Aki Kaurismäki's ‘Le Havre’ Gets October 21st Release & Is Selected As Finland's Oscar Entry

by Kevin Jagernauth
September 19, 2011 8:39 AM
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One of the best films we've seen so far this year -- that is generating the least amount buzz (yet) -- is "Le Havre" the latest from Finnish master of deadpan comedy, Aki Kaurismäki.

Premiering at Cannes this spring to near unanimous praise -- we called it "a political crowdpleaser, a film that’s broadly appealing with an undercurrent of seriousness" -- the film centers on a retired Parisian bohemian, Marcel Marx (Andre Wilms), who takes in a young illegal immigrant (Blondin Miguel) who has managed to evade the authorities after they seize the cargo container he was transported in from Africa. But the film puts the political issue aside, and by focusing on the lovely, humanist, humorous and ultimately quite moving story at its core, Kaurismäki eventually and quietly drives his viewpoints home. Needless to say, this is one movie we adored and you can bet it will rank very highly (on this writer's list anyway) for the top movies of the year.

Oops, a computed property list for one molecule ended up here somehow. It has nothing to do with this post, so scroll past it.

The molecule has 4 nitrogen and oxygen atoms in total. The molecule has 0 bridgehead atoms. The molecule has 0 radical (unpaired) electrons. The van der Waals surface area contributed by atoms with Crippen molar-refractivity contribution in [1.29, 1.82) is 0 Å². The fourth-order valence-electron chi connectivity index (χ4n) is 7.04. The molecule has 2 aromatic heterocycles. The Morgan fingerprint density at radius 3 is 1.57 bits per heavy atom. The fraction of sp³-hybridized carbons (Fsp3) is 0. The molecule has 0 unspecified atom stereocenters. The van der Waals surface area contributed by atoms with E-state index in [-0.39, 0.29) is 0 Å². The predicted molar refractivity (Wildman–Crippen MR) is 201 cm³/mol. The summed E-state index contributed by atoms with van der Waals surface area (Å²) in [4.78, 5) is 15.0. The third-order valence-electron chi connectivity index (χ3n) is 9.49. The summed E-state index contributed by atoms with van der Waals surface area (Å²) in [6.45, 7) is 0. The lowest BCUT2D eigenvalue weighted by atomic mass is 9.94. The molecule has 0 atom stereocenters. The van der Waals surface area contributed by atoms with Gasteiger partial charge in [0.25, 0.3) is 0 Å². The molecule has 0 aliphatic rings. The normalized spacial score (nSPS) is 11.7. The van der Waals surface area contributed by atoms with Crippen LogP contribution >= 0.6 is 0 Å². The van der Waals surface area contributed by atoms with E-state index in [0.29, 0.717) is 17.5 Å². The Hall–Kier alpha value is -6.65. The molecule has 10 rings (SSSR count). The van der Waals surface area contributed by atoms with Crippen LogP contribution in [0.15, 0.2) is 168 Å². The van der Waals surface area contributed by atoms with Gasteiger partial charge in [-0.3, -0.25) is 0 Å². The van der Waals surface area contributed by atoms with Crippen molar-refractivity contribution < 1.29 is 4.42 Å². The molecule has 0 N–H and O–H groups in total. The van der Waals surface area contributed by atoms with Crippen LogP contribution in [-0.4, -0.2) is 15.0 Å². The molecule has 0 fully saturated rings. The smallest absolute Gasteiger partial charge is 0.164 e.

Janus Films picked up "Le Havre" earlier this year and will now get it moving in limited release starting on October 21st in New York and Los Angeles according to our friends over at Shadow & Act. Moreover, Kaurismäki has lifted his self-imposed ban on the Academy after the U.S. invasion of Iraq in 2003 and has allowed his film to be selected as Finland's official Oscar entry this year. In 2005, "The Man Without A Past" was one one of the final five nominees for Best Foreign Film, but the director refused to attend the ceremonies. Then in 2006, the director refused to endorse Finland's decision to enter "Lights in the Dusk" into the Oscar race and the country was left without a movie to put into consideration that year. But all that is water under the bridge as the director is fully behind "Le Havre" now as it is the official selection for Finland for 2011 and we'd bet an early favorite for the final five.

If it comes to an arthouse near you, we urge you to see it. But if not, given Janus Films' close connection to The Criterion Collection, we're guessing you'll see it on the boutique label soon enough.

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More: Foreign Films, Le Havre

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